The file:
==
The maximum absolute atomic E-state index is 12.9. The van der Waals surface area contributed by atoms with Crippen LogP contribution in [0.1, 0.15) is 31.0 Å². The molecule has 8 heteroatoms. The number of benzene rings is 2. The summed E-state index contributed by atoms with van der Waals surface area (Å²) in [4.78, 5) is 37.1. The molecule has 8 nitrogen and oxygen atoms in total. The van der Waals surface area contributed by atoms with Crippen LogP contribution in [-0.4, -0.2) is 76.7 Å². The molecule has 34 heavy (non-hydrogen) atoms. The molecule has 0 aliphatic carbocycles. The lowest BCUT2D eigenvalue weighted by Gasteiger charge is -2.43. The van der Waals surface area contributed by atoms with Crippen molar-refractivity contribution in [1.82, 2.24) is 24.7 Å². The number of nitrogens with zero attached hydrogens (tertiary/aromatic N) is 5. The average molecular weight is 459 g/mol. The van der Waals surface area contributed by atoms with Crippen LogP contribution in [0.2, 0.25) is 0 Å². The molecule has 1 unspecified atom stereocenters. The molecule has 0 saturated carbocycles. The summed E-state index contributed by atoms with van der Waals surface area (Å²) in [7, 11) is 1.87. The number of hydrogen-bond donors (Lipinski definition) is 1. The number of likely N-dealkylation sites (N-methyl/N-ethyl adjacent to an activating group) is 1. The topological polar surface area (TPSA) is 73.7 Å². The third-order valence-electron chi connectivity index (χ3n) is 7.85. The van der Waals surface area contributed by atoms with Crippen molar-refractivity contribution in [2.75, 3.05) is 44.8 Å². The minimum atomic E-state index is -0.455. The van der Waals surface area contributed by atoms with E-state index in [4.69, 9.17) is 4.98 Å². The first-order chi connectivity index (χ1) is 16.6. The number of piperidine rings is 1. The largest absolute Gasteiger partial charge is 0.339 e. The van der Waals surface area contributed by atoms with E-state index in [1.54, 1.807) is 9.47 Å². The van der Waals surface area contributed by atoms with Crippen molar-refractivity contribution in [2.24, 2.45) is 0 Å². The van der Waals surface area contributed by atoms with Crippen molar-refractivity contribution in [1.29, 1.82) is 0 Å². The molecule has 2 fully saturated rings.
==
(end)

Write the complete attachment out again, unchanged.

The maximum absolute atomic E-state index is 12.9. The van der Waals surface area contributed by atoms with Crippen LogP contribution in [0.1, 0.15) is 31.0 Å². The molecule has 8 heteroatoms. The number of benzene rings is 2. The summed E-state index contributed by atoms with van der Waals surface area (Å²) in [4.78, 5) is 37.1. The molecule has 8 nitrogen and oxygen atoms in total. The van der Waals surface area contributed by atoms with Crippen LogP contribution in [-0.4, -0.2) is 76.7 Å². The molecule has 34 heavy (non-hydrogen) atoms. The molecule has 0 aliphatic carbocycles. The lowest BCUT2D eigenvalue weighted by Gasteiger charge is -2.43. The van der Waals surface area contributed by atoms with Crippen molar-refractivity contribution in [1.82, 2.24) is 24.7 Å². The number of nitrogens with zero attached hydrogens (tertiary/aromatic N) is 5. The average molecular weight is 459 g/mol. The van der Waals surface area contributed by atoms with Crippen LogP contribution in [0.2, 0.25) is 0 Å². The molecule has 1 unspecified atom stereocenters. The molecule has 0 saturated carbocycles. The summed E-state index contributed by atoms with van der Waals surface area (Å²) in [7, 11) is 1.87. The number of hydrogen-bond donors (Lipinski definition) is 1. The number of likely N-dealkylation sites (N-methyl/N-ethyl adjacent to an activating group) is 1. The topological polar surface area (TPSA) is 73.7 Å². The third-order valence-electron chi connectivity index (χ3n) is 7.85. The van der Waals surface area contributed by atoms with Crippen molar-refractivity contribution in [2.75, 3.05) is 44.8 Å². The minimum atomic E-state index is -0.455. The van der Waals surface area contributed by atoms with E-state index in [4.69, 9.17) is 4.98 Å². The first-order chi connectivity index (χ1) is 16.6. The number of piperidine rings is 1. The largest absolute Gasteiger partial charge is 0.339 e. The van der Waals surface area contributed by atoms with E-state index in [1.54, 1.807) is 9.47 Å². The van der Waals surface area contributed by atoms with Crippen molar-refractivity contribution in [2.24, 2.45) is 0 Å². The van der Waals surface area contributed by atoms with Crippen molar-refractivity contribution in [1.29, 1.82) is 0 Å². The molecule has 2 fully saturated rings.